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The Landscape of our Memory is an ongoing, long-term artistic project created by artists Gabriela Bulišová and Mark Isaac under the auspices of two Fulbright Scholar grants (2022-23) in Poland. Their joint project addresses the “dispersed Holocaust” or “Holocaust by Bullets” by commemorating the individuals who were killed in or near their hometowns rather than in concentration camps. The project will be displayed at Galeria -1, Pałac Czapskich between January 19 and Feburary 4, 2024.

Portraits of the victims of dispersed Holocaust

The artists’ diverse works draw directly on the landscape of the Holocaust to help better understand, memorialize, and process the events that occurred during World War II. The centerpiece of the project consists of portraits of individuals murdered during the dispersed Holocaust. To create these images, the artists used the antique “anthotype” technique in which photographs are created from plant material. They gathered plants and flowers growing on the sites of mass graves, created photo-sensitive emulsion, and exposed images in the sun to create loving tributes to a few of the individuals who lost their lives.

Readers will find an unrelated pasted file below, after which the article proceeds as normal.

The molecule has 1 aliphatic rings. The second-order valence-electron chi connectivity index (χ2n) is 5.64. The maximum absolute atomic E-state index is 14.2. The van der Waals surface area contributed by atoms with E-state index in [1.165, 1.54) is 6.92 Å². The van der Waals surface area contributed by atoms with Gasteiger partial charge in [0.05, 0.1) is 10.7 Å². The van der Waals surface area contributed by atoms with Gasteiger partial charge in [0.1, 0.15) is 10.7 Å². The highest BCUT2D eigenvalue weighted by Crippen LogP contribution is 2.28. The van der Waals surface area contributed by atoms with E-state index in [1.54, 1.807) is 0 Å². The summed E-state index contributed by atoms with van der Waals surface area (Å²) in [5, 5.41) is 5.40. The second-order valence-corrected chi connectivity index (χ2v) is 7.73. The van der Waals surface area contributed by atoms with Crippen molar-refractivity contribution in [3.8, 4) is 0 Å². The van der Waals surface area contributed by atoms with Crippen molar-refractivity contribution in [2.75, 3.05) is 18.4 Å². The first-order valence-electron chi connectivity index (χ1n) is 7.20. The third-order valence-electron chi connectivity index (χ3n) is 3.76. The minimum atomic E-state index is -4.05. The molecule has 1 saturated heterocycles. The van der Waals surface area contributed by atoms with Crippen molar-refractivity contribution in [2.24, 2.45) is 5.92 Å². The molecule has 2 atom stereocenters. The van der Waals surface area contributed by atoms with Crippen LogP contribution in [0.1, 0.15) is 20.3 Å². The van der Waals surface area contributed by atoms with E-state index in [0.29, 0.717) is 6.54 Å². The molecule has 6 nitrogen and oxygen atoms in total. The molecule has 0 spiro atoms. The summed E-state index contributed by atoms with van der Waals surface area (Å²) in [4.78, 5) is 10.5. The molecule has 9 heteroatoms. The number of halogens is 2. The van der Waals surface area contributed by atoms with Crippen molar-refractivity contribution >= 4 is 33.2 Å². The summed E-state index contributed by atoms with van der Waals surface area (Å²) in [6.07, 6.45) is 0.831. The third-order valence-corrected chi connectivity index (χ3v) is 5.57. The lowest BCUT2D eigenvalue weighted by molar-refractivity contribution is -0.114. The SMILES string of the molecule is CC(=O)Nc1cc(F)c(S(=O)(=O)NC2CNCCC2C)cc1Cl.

Witness trees

In order to memorialize those for whom no name or photograph exists, the artists used a World War II-era analog camera to create complex, collaged portraits of “witness trees,” or trees that were already growing at these sites at the time of the mass killings. They also created “lumen prints” with earth gathered from nearby these sites, and “watergrams” with water from rivers where the ashes of victims were dumped. These artworks are all linked by the likelihood that traces of the victims still exist in the landscape and may also be literally present at a molecular level in the images.